Conservationists have long called for restoring landscapes as much as possible to the way they were before humans altered them, but they’ve started embracing the idea that nonnative plants can sometimes help sustain native wildlife. Looking at two of these novel ecosystems, the grasslands of Oregon and the city gardens of Australia, researchers recently demonstrated that endemic birds take advantage of the resources offered by the nonnative vegetation comprising these modified habitats.
“This is not rocket science,” said Patricia Kennedy, first author on the study published in Ecosphere. “Some animals utilize nonnative vegetation. Some do not. We need to think more critically about restoration priorities. Some nonnative plants are providing resources for birds, and the birds are doing fine.”
To test the prediction that native wildlife use novel ecosystems when they provide structure and resources similar to the original habitat, Kennedy, a professor with Oregon State University’s Department of Fisheries and Wildlife, and her collaborators looked at breeding birds in two habitats. They examined how plant origin and vegetation structure related to nesting success on the vast Zumwalt Prairie Preserve in northeastern Oregon and to the presence of birds in 2,000 gardens across the western Australian city of Perth.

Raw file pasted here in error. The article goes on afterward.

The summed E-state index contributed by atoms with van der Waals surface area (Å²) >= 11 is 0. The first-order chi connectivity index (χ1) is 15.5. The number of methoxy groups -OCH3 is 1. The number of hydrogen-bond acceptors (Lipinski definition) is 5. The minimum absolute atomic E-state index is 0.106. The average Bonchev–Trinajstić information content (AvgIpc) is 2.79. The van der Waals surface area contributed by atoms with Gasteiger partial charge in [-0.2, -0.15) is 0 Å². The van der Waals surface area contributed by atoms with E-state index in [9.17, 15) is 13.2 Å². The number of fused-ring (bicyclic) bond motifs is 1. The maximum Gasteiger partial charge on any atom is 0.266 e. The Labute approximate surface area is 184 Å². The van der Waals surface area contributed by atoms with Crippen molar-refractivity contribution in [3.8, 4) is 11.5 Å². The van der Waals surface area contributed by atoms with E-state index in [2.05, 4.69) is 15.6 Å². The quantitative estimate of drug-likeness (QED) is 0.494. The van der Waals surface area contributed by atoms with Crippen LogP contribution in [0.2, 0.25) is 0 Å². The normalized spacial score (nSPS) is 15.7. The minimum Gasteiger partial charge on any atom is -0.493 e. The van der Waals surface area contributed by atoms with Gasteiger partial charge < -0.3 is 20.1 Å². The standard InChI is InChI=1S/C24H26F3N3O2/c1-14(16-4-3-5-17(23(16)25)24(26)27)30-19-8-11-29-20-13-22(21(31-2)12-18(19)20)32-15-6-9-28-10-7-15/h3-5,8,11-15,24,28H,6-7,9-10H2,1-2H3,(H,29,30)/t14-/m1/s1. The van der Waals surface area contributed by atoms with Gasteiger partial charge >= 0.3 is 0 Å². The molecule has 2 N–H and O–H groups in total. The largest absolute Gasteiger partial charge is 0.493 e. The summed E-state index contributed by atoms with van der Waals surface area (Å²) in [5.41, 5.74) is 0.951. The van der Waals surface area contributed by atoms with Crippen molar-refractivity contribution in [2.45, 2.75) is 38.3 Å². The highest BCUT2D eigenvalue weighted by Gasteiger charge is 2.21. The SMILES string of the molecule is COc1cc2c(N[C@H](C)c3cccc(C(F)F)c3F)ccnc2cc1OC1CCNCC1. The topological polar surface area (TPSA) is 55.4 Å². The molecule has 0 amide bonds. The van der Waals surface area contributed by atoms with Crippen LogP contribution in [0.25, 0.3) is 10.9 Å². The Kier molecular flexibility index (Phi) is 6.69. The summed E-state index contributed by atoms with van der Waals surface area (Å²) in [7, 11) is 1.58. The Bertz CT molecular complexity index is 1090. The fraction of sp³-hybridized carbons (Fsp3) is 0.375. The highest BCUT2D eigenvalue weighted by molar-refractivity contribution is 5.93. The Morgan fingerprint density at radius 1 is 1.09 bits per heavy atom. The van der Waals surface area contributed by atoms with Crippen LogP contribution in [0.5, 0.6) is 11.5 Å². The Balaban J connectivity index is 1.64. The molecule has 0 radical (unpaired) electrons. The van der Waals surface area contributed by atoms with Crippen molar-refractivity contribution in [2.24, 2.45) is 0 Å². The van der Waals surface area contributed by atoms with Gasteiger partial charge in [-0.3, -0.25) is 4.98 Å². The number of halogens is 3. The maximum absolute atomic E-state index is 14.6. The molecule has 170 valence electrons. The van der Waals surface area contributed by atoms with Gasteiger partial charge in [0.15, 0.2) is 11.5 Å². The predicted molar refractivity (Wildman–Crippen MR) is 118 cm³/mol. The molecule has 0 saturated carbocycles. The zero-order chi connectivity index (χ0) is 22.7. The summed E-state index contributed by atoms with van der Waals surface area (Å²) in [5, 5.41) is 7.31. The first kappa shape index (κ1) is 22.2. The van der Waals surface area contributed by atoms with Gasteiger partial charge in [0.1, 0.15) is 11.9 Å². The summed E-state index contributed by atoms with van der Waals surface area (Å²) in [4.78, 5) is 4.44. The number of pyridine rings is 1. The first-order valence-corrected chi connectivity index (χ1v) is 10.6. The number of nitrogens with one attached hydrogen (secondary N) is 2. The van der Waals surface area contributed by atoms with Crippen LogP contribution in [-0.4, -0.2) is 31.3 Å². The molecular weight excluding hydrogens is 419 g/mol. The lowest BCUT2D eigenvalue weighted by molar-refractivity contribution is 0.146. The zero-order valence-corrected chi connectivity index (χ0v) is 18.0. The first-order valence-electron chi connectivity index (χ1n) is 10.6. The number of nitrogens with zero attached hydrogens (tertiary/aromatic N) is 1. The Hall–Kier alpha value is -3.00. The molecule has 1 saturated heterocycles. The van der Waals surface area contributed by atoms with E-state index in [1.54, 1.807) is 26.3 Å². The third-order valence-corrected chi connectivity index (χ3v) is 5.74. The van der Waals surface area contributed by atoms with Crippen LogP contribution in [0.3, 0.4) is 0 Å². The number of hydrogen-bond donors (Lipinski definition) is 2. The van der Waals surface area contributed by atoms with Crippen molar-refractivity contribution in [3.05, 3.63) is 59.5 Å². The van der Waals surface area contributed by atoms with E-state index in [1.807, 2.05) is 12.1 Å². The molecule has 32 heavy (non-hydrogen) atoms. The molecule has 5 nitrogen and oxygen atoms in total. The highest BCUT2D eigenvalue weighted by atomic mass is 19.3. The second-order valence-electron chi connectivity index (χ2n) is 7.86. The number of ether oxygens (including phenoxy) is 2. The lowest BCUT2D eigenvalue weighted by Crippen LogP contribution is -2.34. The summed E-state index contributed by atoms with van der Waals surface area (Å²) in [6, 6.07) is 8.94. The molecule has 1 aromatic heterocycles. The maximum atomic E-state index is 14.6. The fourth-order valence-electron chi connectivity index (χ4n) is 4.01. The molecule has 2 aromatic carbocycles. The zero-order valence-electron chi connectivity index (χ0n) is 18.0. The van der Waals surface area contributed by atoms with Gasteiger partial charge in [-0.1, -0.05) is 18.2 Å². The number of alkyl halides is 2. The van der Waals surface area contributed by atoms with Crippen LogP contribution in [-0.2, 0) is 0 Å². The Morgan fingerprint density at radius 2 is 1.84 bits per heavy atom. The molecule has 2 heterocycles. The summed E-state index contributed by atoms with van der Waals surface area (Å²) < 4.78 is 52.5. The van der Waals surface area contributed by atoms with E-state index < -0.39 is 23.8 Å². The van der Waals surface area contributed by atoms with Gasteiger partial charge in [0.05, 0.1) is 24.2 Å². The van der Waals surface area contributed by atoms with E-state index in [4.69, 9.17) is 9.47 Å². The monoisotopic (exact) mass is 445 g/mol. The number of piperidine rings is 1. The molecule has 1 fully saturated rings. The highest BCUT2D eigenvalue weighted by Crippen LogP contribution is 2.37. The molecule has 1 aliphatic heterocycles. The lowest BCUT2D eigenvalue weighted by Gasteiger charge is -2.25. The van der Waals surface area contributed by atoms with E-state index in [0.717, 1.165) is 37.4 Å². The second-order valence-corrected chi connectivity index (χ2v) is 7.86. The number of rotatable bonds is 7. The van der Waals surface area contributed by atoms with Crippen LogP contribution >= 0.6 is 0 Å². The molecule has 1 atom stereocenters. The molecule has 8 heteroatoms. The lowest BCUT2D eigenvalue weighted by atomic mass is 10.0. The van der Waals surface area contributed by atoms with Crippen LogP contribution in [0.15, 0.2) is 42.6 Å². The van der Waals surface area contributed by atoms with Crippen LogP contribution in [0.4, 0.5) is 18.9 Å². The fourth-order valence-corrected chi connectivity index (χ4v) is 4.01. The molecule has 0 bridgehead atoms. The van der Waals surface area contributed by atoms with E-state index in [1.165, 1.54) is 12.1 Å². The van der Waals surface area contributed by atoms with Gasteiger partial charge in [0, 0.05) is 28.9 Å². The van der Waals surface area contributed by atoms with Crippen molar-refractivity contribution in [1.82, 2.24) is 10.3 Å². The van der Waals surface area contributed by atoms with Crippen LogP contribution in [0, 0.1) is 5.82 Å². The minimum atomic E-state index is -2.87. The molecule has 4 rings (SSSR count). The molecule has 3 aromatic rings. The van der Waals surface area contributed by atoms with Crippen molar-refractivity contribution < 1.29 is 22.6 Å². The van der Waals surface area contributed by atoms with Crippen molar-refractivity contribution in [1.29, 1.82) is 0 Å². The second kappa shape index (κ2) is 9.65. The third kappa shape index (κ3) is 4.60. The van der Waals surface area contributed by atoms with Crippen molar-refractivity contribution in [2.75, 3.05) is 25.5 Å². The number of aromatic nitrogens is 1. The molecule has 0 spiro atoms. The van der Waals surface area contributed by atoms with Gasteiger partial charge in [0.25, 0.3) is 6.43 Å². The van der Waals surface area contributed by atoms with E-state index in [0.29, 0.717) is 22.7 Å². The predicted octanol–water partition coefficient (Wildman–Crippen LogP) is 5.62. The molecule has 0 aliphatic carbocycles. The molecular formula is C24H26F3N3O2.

As expected, the researchers found there was no one-size-fits-all response to novelty.
“For some species, nonnative vegetation didn’t influence their presence or nesting success, and some species were influenced by the presence of native vegetation,” Kennedy said.
Gardens with nonnative plants that look like native ones provide habitat for birds such as the grey butcherbird (Cracticus torquatus) and red-capped robin (Petroica goodenovii), she said. But certain native birds like the New Holland honeyeater (Phylidonyris novaehollandiae) use gardens more frequently if they have endemic vegetation. On the Zumwalt prairie, Kennedy said, western meadowlarks (Sturnella neglecta) can nest successfully in well-structured non-native vegetation, but Savannah sparrows (Passerculus sandwichensis) do better in areas surrounded by native grassland.
Previous research has also indicated that novel shrubs can benefit avian fruit-eaters, she said.
“Ten years ago, every nonnative plant was considered bad,” Kennedy said. “It was a war on weeds. Treating a disturbance like that didn’t make sense. Wildlife could use nonnative vegetation in some situations. It might provide suitable habitat.”
|Julia John is a science writer at The Wildlife Society. Contact her at firstname.lastname@example.org with any questions or comments about her article.|
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